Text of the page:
Before and After

BEFORE.

Rise and shine and give God the glory, glory. I wake to a quiet house, kiss the husband, take care of necessities, pour a cup. Sit with book and journal, thought and prayer, silence. Most days begin bowing my heart, if not my body, before my Father.

Breakfast.

Conversation, laughter over frozen waffles. Background music, enjoyed together. Or the rush and tumble of everyone running late, but running late together.

Presence and Connection.

I am wherever I am. When I want to connect, I ask for it: Pick up the telephone, move physically toward another human being. Risk rejection. Together, I see with my eyes, hear with my ears, touch with my hands. When I am alone, I am fully alone. And when I’m with someone else, I’m fully with that person.

Work.

I work when I am at work. Anything that needs to be done must get done within those walls, the boundary of those hours. If I work late, it’s on purpose. I’m aware that I’m working. The boss can’t get to me after hours, few bold enough to call at home. Even as a budding work-aholic, these are easy boundaries to hold.

Friends.

Extroverted, I feel close to many people. My calendar is as full as my heart. Coffee, lunch, work friends, college friends, old friends, new friends. Sometimes I am overwhelmed, push against my limits. But a girl only has a certain number of hours to connect. There’s only so much energy to start, grow, and keep up with friendships. Life includes more than I like of “We kind of lost contact, I should call her.”

Evenings.

Dinner together, wash dishes, get ready for bed. Evenings are for books and conversations. Let’s play a game! What do you want to watch tonight? When we choose movies or TV, we choose together. Life in community requires compromise. We are home, or out with others. Here or there, with no in between. And if we are out, there is always the blessed ritual of coming home to each other.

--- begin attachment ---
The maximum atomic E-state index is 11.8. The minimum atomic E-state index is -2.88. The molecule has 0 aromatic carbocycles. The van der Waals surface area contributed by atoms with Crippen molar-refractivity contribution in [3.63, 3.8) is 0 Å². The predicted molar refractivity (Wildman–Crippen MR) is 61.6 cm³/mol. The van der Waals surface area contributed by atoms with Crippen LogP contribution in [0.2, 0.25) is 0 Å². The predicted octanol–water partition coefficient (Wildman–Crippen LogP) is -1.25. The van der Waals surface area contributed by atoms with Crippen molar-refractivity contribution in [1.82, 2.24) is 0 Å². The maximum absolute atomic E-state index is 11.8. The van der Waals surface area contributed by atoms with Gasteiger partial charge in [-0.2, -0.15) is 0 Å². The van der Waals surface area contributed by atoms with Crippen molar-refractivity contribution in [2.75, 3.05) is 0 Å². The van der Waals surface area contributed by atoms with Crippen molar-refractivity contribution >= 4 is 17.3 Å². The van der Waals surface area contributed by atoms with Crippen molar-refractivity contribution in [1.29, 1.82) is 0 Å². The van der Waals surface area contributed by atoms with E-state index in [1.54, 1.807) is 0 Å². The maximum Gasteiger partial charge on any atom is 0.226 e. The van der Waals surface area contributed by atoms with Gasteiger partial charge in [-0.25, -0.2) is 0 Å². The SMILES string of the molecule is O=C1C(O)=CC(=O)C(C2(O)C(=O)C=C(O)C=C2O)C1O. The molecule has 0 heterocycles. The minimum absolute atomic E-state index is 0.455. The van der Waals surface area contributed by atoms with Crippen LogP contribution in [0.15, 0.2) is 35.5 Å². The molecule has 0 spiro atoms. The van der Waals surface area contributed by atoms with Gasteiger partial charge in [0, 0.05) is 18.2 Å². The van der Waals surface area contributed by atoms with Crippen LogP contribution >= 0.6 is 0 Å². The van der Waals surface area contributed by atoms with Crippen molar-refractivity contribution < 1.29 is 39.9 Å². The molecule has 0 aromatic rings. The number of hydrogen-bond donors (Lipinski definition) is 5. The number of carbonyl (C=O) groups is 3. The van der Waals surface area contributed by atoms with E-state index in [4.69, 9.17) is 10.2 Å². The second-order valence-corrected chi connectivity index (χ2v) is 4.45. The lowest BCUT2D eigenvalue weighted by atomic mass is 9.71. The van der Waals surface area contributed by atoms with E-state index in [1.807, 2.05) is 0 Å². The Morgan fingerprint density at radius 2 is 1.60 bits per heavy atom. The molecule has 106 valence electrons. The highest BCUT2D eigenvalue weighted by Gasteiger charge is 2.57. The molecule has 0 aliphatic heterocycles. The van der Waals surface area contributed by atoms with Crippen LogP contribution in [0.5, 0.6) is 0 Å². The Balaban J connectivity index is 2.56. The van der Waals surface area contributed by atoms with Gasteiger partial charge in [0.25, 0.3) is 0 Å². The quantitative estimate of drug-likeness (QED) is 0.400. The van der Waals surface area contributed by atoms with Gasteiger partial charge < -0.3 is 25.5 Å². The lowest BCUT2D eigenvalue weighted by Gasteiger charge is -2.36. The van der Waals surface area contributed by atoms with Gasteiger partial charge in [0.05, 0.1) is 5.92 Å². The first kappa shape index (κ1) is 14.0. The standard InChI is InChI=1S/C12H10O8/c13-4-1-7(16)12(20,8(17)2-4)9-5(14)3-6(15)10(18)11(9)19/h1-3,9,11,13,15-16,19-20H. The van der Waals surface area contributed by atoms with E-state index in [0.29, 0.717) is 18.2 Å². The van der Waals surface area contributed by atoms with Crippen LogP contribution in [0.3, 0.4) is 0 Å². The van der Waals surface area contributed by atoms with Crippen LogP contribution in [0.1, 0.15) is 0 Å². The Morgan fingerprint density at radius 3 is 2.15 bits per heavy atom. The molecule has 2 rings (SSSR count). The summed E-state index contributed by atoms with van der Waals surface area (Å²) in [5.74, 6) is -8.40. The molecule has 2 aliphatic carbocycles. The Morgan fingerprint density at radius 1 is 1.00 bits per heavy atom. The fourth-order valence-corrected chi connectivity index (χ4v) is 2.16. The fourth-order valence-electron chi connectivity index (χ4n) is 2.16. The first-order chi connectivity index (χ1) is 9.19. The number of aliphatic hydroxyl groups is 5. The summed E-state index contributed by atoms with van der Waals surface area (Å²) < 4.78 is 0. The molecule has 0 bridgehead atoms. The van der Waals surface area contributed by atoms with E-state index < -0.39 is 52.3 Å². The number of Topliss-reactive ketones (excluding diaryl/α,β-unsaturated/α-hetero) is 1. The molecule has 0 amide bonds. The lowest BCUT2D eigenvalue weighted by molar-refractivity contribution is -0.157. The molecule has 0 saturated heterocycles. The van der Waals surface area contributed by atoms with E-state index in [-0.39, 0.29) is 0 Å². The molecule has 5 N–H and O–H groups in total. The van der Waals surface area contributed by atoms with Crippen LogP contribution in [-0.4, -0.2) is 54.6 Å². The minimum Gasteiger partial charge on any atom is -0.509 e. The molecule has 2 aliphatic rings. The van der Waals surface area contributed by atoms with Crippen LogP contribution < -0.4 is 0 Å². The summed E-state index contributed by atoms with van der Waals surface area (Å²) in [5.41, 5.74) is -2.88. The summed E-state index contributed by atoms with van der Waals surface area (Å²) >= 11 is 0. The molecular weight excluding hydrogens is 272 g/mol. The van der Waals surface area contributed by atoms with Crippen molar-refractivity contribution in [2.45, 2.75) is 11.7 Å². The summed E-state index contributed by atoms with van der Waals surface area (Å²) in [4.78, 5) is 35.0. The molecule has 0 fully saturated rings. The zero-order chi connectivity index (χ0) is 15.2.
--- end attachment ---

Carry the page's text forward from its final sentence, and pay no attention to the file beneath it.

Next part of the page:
The outside world.

Want news? Buy a paper. Turn on the TV. Have a favorite celebrity, author, or athlete? Buy a magazine for the interview. Maybe catch a clip on a talk show. Want to engage with the world? You have to get out into it.

AFTER

Rise and shine and…check in with the outside world. Necessities take a bit longer, distractions to scroll, podcasts to listen to. Mornings include pouring a hot cup, plus a journal, book and prayer. But to be honest, most days begin bowing over blue light.

Breakfast.

Quiet. Nearly everyone has headphones in, their own separate soundtracks. When there’s a rush and tumble, it’s often because one or more of us was plugged in, distracted.

Presence and Connection.

Presence is something we have to fight for. The world fell out of practice, now we need meditation books and podcasts and apps, ironically accessed via the very tools that trained us to be absent. I can connect now, from wherever I am. So convenient? No risk, but also nothing to see, hear or touch. I am rarely ever really alone. But I’m also rarely fully with another person.

Work.

I work when I am at work. I work when I can’t resist the lure of checking in, responding, seeing what’s going on. I work when anyone has a quick question. I work when anyone needs me to work. The lines are blurred, I’m barely aware that I’m working. Boundaries are hard, barely worth the effort. Accessibility is the expectation.

Friends.

Extroverted, I have 1,848 friends. I don’t have lunch or coffee with many, but there’s almost no limit to the number of people I can touch base with. I’m in contact with almost every person I’ve ever known: High school friends, college friends, past work friends, past church friends. Who do I spend actual time with? I’m unlimited, but also unsatisfied.

Evenings.

Dinner together, wash dishes, get ready for bed. We play games, watch something together, but it’s harder to find something everyone likes. Unlimited choices don’t always make it easier to choose. Too often, headphones go on, kids do their own thing, hoping we won’t notice. Compromise is no longer necessary? He watches videos in one room, I play a game in another. We’re together, but more connected to the outside than we are to each other. How do you come home to each other if you never left?

The outside world.

I don’t even need to open my door, we’re never not connected to the outside world. There’s no escape from news, from politics and violence and outrage.  I know more about at least 50 celebrities, authors, and athletes than I do about my neighbors. Seduced by convenience, “connection” is always at my fingertips. And yet connection feels like very hard work.

“Such a person feeds on ashes; a deluded heart misleads him;   he cannot save himself, or say, “Is not this thing in my right hand a lie?”

Isaiah 44:20

This Fall, Matt and I started a Masters program in Christian Spiritual Formation at Friends University. Our first class began by looking at the many and varied ways we are formed by the world and our particular cultural context, before studying specific ways we are formed spiritually. I wrote this piece for an assignment asking us to look at one aspect of American life that shapes and forms us.

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